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Observers who had not been looking closely at our evolving demographic patterns were surprised to see ghetto conditions we had come to associate with inner cities now duplicated in a formerly white suburban community: racially segregated neighborhoods with high poverty and unemployment, poor student achievement in overwhelmingly black schools, oppressive policing, abandoned homes, and community powerlessness.
Media accounts of how Ferguson became Ferguson have typically explained that when African Americans moved to this suburb (and others like it), “white flight” followed, abandoning the town to African Americans who were trying to escape poor schools in the city.
The pastor then gathered the owner and his neighbors for a prayer meeting, after which the owner told the agent he was no longer opposed to a black buyer. Louis ghetto and working as an assistant principal of a school in Wellston, an all-black St.
Louis suburb.1 His wife, Geraldine, was a teacher in a Missouri state special education school. “The Structures of Urban Poverty: The Reorganization of Space and Work in Three Periods of American History.” In Michael B.
In 1968, Larman Williams was one of the first African Americans to buy a home in the white suburb of Ferguson, Missouri. “Laclede: An Experiment in Ethnic Harmony.” The Seattle Times, November 9.
It wasn’t easy – when he first went to see the house, the real estate agent wouldn’t show it to him. Williams belonged to a church with a white pastor, who contacted the agent on Williams’s behalf, only to be told that neighbors objected to sales to Negroes. Louis, Reach Agreement to Increase Investment in Low-Income and Minority Communities.” Press release, U. Department of Housing and Urban Development, December.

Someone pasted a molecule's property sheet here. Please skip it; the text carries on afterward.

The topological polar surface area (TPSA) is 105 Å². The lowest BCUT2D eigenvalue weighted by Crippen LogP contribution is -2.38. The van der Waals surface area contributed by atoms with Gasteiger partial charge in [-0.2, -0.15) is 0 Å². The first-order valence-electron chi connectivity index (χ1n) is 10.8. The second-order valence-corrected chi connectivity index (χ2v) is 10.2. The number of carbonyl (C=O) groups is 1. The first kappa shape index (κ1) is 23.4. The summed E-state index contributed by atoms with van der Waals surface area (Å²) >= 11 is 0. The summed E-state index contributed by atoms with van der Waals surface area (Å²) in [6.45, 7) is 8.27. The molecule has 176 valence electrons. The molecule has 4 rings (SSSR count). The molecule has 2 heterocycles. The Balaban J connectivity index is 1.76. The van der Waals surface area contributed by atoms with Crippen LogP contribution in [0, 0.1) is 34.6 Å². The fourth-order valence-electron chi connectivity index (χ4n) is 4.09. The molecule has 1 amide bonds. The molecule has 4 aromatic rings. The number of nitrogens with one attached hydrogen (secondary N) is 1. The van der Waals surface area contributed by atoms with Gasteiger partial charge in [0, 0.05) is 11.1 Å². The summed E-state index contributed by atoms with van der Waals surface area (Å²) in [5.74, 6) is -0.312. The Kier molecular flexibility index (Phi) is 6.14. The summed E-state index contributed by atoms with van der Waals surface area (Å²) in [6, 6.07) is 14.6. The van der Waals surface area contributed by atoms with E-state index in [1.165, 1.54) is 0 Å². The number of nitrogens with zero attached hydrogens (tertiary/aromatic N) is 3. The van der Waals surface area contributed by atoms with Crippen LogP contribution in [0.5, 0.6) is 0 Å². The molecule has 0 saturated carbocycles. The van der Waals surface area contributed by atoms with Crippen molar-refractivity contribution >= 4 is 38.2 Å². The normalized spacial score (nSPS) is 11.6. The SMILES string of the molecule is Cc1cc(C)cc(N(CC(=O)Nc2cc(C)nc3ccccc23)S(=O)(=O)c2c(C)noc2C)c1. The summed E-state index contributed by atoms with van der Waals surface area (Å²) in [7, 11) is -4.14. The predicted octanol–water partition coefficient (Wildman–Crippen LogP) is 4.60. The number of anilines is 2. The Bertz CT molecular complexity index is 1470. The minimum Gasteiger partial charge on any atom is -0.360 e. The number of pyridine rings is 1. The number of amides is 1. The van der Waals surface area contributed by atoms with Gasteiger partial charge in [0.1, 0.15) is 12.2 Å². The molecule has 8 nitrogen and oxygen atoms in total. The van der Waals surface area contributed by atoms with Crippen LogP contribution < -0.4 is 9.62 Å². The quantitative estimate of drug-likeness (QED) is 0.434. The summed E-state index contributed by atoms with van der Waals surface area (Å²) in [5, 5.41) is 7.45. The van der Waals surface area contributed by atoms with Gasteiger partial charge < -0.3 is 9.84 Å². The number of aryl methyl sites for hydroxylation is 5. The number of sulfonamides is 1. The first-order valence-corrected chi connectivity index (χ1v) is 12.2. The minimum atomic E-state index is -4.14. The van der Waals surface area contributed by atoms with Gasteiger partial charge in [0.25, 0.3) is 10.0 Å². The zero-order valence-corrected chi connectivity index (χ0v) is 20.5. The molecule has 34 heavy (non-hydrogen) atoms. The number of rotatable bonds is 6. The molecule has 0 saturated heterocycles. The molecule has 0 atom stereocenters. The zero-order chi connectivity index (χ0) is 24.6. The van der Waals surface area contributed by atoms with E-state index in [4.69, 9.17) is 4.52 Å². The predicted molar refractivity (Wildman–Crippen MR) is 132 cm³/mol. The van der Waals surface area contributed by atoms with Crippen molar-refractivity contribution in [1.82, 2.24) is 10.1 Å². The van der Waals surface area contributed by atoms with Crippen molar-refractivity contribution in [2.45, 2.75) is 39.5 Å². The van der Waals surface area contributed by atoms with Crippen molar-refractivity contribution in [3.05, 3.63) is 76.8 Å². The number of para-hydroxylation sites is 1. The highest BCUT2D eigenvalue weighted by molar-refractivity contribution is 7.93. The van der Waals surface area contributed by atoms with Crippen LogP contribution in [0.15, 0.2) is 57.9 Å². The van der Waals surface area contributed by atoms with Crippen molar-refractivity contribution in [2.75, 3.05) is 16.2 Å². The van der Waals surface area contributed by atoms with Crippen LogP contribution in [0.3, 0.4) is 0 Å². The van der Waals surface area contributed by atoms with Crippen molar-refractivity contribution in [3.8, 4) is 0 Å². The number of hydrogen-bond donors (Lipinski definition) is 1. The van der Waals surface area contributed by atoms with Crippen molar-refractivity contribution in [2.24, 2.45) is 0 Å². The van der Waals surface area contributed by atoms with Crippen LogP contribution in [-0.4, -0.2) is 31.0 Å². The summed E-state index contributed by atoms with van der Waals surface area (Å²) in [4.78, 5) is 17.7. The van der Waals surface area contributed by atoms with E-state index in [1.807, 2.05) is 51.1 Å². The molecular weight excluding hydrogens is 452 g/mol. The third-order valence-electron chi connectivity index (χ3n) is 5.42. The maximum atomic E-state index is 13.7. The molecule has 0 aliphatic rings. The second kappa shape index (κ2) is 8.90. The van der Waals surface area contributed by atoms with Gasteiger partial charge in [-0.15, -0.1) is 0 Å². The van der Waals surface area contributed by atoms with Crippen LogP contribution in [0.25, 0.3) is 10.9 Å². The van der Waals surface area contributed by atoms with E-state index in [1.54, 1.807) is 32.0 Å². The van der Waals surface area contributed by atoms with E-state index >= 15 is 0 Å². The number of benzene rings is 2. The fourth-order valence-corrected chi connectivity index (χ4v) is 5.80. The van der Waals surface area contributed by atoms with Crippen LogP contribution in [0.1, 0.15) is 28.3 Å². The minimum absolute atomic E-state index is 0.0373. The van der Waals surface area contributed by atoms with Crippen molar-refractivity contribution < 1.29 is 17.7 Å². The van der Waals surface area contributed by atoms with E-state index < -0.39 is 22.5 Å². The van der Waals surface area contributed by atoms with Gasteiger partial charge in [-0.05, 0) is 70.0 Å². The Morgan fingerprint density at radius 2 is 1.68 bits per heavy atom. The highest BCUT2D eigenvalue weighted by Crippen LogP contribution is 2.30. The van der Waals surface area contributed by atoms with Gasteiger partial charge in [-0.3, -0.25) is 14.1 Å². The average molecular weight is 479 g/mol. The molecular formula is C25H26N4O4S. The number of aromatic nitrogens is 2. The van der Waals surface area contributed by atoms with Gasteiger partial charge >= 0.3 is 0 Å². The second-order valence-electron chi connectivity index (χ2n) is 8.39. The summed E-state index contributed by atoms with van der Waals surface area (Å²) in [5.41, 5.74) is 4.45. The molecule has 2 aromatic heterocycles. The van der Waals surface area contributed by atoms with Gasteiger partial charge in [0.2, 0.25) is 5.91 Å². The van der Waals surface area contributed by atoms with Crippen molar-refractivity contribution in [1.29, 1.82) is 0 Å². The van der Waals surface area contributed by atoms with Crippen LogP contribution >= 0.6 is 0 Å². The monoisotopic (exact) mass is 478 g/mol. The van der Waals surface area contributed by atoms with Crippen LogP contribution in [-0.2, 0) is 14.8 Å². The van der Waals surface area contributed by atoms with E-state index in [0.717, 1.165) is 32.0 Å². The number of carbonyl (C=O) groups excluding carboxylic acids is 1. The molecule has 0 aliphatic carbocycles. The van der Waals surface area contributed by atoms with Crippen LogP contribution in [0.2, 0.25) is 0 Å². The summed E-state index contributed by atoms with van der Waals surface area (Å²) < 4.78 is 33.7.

Louis have remained almost all white, while the white population share of the city of St.
Louis became such a segregated metropolis, where racial boundaries continually change but communities’ racial homogeneity persists. Louis and other metropolitan areas maintain segregation patterns established by public policy a century ago. Yet this story of racial isolation and disadvantage, enforced by federal, state, and local policies, many of which are no longer practiced, is central to an appreciation of what occurred in Ferguson in August 2014 when African American protests turned violent after police shot and killed an unarmed black 18-year-old.
White homeowners then fled when African Americans moved nearby, fearing their new neighbors would bring slum conditions with them.
That government, not mere private prejudice, was responsible for segregating greater St. A federal appeals court declared 40 years ago that “segregated housing in the St. in large measure the result of deliberate racial discrimination in the housing market by the real estate industry and by agencies of the federal, state, and local governments.” Similar observations accurately describe every other large metropolitan area.
Louis County, but in the late 1930s, the white neighborhoods formed the city of Berkeley to ensure their schools would remain separate from Kinloch’s. “Larry Lieberman Dies; Fought Block Busting, Helped Delmar Loop.” St.
With a much smaller tax base, the Kinloch schools were far inferior to those in Berkeley and Ferguson, and Kinloch took on even more of the characteristics of a dilapidated ghetto.